BBC centres engagement strategy on building community

By Robert Okpu

Stockholm, Sweden


The assignment and mission for Roger Scott, head of product at the BBC, is to create and drive the company’s strategy, vision, and roadmap with ownership over the critical features and customer experience.

“Users really respond,” he told attendees at the INMA Media Subscriptions Summit in Stockholm earlier this month. “They want connection, and they want inclusion.” 

Scott has only been at the BBC for about a year, but already he has identified a lot of areas where the media giant may need to go about things in a different manner.

Rick Scott, head of product at BBC in the UK, XX.
Rick Scott, head of product at BBC in the UK, XX.

“We do a lot of work,” he said. “We have podcasts, we have newsletters, merchandise, we have marketing deals, we have events. [But] it has been spread around in a rather weak way. It’s not very simple for the user to navigate any of that stuff.”

During the past year, Scott mostly has focused on one BBC product, the motorcar fanatics programme Top Gear. He does have, though, a portfolio with responsibility for a lot of other brands.

After arriving at the BBC, he noted a disparity in the user experience: “We started by mapping out all the revenue opportunities that we felt for each brand, including the various print and digital models and the newsletters and the merchandise. Licensing as well. We have a lot of video. Video-on-demand has been very successful for us.”

It was a vast overhaul.

“We also looked at how we syndicate our content and where it goes to,” Scott said. “Education opportunities and marketplace ideas.”

In the end, finding a better way of working boiled down to one thing, Scott said: community.

“What came up was where we could collaborate a lot of different revenue streams into one theme, and that was community,” he said. 

Scott pinpointed what a subscriber community should really be about: “It’s about creating a space for them to share, meet, create, and express themselves. We feel that actually acting as the hub of the community, for a particular sort of fan club or brand, is really going to leverage how we work on subscriptions.”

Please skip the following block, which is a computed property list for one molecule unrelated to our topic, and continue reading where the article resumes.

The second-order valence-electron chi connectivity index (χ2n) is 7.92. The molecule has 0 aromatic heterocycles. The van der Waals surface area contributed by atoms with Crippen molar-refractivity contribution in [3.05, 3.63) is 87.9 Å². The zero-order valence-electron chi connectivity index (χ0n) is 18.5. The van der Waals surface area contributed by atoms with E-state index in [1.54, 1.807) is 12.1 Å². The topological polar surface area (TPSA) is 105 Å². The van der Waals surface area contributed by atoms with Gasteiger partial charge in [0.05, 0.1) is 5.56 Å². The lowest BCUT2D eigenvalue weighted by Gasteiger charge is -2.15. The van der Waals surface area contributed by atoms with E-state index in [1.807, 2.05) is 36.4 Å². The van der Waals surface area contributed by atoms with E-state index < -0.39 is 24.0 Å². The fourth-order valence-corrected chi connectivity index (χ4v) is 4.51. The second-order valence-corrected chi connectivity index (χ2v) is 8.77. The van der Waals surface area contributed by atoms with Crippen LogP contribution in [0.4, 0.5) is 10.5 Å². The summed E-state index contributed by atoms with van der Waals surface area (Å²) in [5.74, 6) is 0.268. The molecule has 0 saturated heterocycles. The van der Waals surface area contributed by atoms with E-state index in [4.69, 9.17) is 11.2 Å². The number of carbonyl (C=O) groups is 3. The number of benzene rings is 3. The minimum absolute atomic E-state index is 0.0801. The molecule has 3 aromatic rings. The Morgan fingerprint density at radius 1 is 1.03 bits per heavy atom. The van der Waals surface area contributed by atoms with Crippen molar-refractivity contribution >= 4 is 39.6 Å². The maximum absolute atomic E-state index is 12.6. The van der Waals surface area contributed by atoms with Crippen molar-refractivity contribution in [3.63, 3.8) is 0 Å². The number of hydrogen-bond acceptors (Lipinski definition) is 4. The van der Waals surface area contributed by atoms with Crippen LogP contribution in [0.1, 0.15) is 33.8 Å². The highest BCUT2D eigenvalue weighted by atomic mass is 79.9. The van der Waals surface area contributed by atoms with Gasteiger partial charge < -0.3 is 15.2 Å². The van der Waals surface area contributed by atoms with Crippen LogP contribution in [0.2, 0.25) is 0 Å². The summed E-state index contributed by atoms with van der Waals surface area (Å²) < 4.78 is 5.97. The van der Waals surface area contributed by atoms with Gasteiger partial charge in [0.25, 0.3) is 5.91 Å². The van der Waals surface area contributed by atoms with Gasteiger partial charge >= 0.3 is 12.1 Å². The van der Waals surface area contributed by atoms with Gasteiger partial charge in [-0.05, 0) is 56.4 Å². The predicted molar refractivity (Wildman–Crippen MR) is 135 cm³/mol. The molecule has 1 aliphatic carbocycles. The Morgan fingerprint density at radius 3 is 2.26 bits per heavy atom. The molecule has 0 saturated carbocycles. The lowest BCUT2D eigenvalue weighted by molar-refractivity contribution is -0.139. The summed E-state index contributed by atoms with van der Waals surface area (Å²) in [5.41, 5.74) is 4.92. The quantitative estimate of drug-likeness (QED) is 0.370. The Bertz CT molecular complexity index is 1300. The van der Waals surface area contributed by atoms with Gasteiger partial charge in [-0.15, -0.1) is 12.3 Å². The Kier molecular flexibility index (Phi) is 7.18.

The Top Gear team previously had been working on something called Drive Trial, Scott explained: “With Drive Trial, we spent about €15 million on creating content and then creating community around this content. It was a big failure because there was nowhere for the users to go. There was nowhere for that community to go. But it still grew and grew and grew.”

So what has the team learned from this?

“Where I see us moving forward with a lot of our brands, and especially with Top Gear for example, is creating a community which can act as the hub for a lot of our subscription activity. Tiered access to a lot of things, connection to events. It’s really about bringing all of those activities into one area, making it easier for the users.”

Scott is convinced there is a lot of progress to be made going forward as far as subscriptions are concerned — especially as the BBC produces a lot of quality content, much more so (quality-wise) than anywhere that he has worked previously.

“If you create a safe space for your users to participate and have a conversation with each other and with you, it really does spiral into very interesting engagement — in a rocket way, to be honest. That’s where we are at right now.”

About Robert Okpu

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